In a marriage ceremony there must be a maternal uncle (U Kni) from the bride’s side and a maternal uncle on the groom’s side as well. They are called ‘Ki Kseangs’ or the negotiator who will cite the marriage ceremony. It is the tradition that “The Kseang from the male side introduces the groom, upon which the opposite spokesman welcomes and explains that he has come to stay with his wife, and continues to live with her through bright and dark days, as well as through sickness and health”2.
It is the duty of the male members from the bride’s side to welcome the groom and his party by exchanging Kwai (betel nut) before reaching the bride’s house. After this, the spokesman recites from each side and declares the marriage of the bride and the groom. Therefore, “A dialogue between the two Kuangs marked the start of the ceremony. If during the dialogue, nothing transpires, that would go against inviting the two, then religious rite is performed and rings are exchanged with a declaration of the two as husband and wife”3.
A Khasi understands his importance. About his own life, he says thus: “from the woman sprang the species and the man is a father who gave the status and children who spring from the union of a father and a mother. Marriage existed among the Khasis from the beginning of time; a Khasi does not want to live without children or without a Jaid. To live without a Jaid is a curse. Therefore marriage to a Khasi is thought to fulfill one of the purposes of life on earth – to multiply and expand the clan, as “a married life without issues is of no value and without children, family life cannot ever begin”4.
Marriage to a Khasi means a procreating power and if the couple does not have children they are free to separate, so; “For childless couples there are only feelings of sympathy, not only from the members of each family but from the society as a whole. Frequently, relatives of either partner would come up with suggestion of separation”5.
Without any child, the woman cannot become a mother and a man cannot become a father and, as such, there can be no family. Divorce among the Khasis is socially discouraged but permissible under certain circumstances, especially when the wife does not bear any child. As it
is said, marriage is a procreating power to produce children and to expand one’s family (Bar pyniar ia tnum en tyndai). If there is no child, it affects the couples and the relatives of both sides, and so separation takes place. This separation is known as ‘Ka ia-pyllait san shying’, which is always performed in the presence of senior members of the community, preferable the Ki Kseangs who recited the marriage ceremony. There are also reasons where husband and wife feel that they cannot live together any longer. Then they can divorce through mutual consent.
Divorce cannot take place only from one side. To divorce one must get the legal dispensation from the witnessing ‘Kseangs’ or spokesmen from both sides as in the case of marriage. Both husband and wife cannot remarry until and unless they are separated. If they go against this, they have to pay the ‘Bai mynrain Khmat’, that is, a fine or a compensation for breaking the contract of marriage. As the ‘Procedure is simple, both the husband and the wife hold in their hands five cowries or five pieces of betel nut each. The husband hands over the contents of his hand to that of his wife. The later returns them with those of her own and the husband takes them and casts them away from his hand’6.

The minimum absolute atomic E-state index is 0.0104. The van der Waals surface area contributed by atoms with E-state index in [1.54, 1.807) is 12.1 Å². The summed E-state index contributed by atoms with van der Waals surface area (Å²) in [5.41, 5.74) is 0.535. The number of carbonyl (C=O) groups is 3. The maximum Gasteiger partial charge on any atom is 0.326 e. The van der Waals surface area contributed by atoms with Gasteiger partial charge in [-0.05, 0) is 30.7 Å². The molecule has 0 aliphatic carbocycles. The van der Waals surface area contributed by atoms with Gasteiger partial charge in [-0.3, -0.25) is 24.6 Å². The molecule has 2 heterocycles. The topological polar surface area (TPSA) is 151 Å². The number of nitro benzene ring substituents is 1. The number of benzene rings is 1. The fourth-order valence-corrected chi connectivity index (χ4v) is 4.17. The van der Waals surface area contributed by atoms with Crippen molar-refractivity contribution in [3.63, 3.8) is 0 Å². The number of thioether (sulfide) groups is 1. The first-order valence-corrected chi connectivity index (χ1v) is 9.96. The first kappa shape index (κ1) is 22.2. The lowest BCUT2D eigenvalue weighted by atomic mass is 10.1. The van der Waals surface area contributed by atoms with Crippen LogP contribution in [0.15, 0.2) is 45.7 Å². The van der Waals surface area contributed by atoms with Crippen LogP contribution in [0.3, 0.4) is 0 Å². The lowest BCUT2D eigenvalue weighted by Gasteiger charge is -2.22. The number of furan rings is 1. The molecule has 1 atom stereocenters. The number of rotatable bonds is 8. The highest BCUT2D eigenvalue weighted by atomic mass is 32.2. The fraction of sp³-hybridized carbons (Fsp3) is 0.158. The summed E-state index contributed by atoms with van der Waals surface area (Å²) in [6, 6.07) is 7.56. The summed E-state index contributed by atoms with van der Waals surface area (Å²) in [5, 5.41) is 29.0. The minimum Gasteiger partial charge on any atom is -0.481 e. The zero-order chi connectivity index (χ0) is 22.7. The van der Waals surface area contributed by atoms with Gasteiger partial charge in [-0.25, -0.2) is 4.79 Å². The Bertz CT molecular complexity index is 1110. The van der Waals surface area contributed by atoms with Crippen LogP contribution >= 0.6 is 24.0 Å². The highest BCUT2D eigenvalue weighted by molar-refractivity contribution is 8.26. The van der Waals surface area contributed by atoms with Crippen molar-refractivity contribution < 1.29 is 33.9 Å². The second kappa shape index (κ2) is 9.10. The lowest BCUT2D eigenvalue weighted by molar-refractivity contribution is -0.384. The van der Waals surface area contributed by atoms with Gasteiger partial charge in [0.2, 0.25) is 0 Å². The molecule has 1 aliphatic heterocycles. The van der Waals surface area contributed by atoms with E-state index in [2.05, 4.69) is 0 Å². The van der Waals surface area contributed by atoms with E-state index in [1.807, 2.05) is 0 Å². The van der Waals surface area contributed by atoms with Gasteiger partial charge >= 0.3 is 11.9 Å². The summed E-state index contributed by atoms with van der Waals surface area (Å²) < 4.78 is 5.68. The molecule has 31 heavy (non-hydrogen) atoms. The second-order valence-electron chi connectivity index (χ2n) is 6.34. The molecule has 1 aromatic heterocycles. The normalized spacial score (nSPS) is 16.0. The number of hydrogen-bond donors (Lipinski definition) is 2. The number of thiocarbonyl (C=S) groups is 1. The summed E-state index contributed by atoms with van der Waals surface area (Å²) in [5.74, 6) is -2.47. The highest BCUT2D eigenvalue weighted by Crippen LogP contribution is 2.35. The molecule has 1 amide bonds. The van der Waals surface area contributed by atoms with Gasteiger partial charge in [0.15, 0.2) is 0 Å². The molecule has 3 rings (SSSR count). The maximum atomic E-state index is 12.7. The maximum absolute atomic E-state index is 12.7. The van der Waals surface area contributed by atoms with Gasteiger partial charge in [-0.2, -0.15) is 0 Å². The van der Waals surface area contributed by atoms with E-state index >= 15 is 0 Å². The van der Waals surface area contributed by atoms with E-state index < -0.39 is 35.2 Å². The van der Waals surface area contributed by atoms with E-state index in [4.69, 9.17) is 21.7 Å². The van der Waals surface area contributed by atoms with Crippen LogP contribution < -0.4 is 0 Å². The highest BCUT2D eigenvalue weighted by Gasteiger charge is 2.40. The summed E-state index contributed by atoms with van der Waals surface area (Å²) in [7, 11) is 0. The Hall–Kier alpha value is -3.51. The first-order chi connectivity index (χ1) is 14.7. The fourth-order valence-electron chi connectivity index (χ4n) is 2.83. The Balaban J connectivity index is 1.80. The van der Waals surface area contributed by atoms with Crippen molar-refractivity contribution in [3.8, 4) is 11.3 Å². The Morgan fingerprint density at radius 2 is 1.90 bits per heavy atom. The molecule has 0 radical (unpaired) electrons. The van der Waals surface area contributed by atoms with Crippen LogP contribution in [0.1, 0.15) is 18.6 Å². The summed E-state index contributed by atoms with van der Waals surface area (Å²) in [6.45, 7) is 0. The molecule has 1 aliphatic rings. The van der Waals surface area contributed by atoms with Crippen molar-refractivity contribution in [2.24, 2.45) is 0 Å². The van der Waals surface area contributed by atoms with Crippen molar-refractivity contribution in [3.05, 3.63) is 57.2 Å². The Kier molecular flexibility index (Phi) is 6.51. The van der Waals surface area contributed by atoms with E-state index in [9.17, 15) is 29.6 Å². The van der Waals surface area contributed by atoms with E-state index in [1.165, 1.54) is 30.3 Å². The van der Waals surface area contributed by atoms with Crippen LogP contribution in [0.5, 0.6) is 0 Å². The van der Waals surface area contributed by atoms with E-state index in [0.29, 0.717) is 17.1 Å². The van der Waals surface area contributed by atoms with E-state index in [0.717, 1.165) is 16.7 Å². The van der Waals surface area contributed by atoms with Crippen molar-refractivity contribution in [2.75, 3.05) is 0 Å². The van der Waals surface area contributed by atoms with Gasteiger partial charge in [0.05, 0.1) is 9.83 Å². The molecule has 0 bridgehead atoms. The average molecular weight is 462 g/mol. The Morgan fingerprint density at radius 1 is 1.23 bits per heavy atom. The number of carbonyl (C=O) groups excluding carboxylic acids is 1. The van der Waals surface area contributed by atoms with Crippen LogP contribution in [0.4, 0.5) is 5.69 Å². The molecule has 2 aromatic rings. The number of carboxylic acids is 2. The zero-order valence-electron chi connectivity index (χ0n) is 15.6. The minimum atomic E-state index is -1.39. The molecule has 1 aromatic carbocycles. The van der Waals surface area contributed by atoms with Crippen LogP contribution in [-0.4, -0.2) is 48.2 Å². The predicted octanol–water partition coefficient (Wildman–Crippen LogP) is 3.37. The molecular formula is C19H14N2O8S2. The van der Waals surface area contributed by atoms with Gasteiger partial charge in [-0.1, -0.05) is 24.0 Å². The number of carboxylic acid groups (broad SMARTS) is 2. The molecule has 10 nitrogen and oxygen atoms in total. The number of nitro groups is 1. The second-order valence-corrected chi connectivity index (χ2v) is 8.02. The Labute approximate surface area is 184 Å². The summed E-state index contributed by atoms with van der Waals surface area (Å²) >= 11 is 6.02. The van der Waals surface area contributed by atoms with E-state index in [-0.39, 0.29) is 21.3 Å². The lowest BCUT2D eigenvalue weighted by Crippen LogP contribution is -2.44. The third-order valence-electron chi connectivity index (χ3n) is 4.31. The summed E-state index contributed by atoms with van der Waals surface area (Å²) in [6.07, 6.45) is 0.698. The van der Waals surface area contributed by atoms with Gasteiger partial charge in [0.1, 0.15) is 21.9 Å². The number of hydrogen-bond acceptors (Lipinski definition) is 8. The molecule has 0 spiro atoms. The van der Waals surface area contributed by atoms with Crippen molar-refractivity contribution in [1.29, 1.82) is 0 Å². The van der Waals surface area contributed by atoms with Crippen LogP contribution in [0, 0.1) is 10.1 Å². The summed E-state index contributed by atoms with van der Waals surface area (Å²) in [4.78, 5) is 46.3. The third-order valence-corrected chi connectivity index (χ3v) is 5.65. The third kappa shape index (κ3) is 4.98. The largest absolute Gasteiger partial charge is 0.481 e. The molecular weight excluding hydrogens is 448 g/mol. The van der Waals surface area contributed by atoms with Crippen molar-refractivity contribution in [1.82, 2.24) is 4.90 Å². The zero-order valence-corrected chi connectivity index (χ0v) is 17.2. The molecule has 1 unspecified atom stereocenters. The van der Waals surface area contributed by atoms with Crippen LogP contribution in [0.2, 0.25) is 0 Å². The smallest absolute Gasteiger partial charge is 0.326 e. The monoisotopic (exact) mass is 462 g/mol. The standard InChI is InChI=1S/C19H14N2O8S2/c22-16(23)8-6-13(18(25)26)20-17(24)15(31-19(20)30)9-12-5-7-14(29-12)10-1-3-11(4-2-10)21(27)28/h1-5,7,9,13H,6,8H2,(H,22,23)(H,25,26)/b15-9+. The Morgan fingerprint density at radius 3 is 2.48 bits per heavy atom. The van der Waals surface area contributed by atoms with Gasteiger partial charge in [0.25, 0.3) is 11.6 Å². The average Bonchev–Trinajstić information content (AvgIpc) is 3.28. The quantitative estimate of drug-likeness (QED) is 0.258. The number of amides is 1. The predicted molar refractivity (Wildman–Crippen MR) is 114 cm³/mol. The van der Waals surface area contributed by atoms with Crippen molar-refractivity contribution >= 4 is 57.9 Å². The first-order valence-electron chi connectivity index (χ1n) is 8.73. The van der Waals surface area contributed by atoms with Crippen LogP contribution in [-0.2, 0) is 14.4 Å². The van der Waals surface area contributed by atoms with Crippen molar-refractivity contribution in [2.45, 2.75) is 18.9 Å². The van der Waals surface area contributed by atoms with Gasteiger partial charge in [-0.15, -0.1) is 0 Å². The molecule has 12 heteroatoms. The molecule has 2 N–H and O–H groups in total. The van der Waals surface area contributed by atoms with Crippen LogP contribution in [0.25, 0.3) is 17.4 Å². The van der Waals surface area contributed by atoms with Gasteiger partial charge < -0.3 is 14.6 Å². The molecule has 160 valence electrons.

After this, there is a public declaration to the effect that the divorce is over and any one who wants to have a match with them can do so because now they are both free.
A family consists of the father, the mother and the children. The Khasis consider Ka ing an institution as the basic and most important functional unit. It represents the religious unit which keeps ancestral property and shares a common religious ceremony. This is indeed the key to the whole Khasi social organization. The Ing lays stress on maternal solidarity. Membership of the Ing is determined through the mother. The central care of the Ing comprises two persons, one holding the authority and the other owing the property, the rule of succession being strictly matrilineal.
In a Khasi family the father is the son from one clan who marries the daughter from another clan with whom there is no blood relation. He is the executive head of the wife’s family. He is a bread earner who faces the ups and downs to look after the welfare of the family. He takes upon his shoulders all the responsibility; he stands in the middle between his clan and his wife’s clan but he has no part in the religious ceremony or share of the ancestral property of his wife. As a father and progenitor he is honored and held in high esteem. The grateful expression of the Khasi child to his father is in Kpa uba lah uba lai, ba ai ka longryming (an able father who gives life and stature). This explains the position of the father; but when he dies his clan reclaims him. His wife and children cremate his body.
1. P Malngeang, Aspects of Khasi Philosophy, 1991, pp- 62, 63.
2. H Bareh, The History and Culture of the Khasi People, 1997, p- 292.
3. B S Rana, The People of Meghalaya, 1989, p. 78.
4. H O Mawrie, The Khasi Milieu, 1981, p. 65
6. H Bareh, The History and Culture of the Khasi People, p. 295.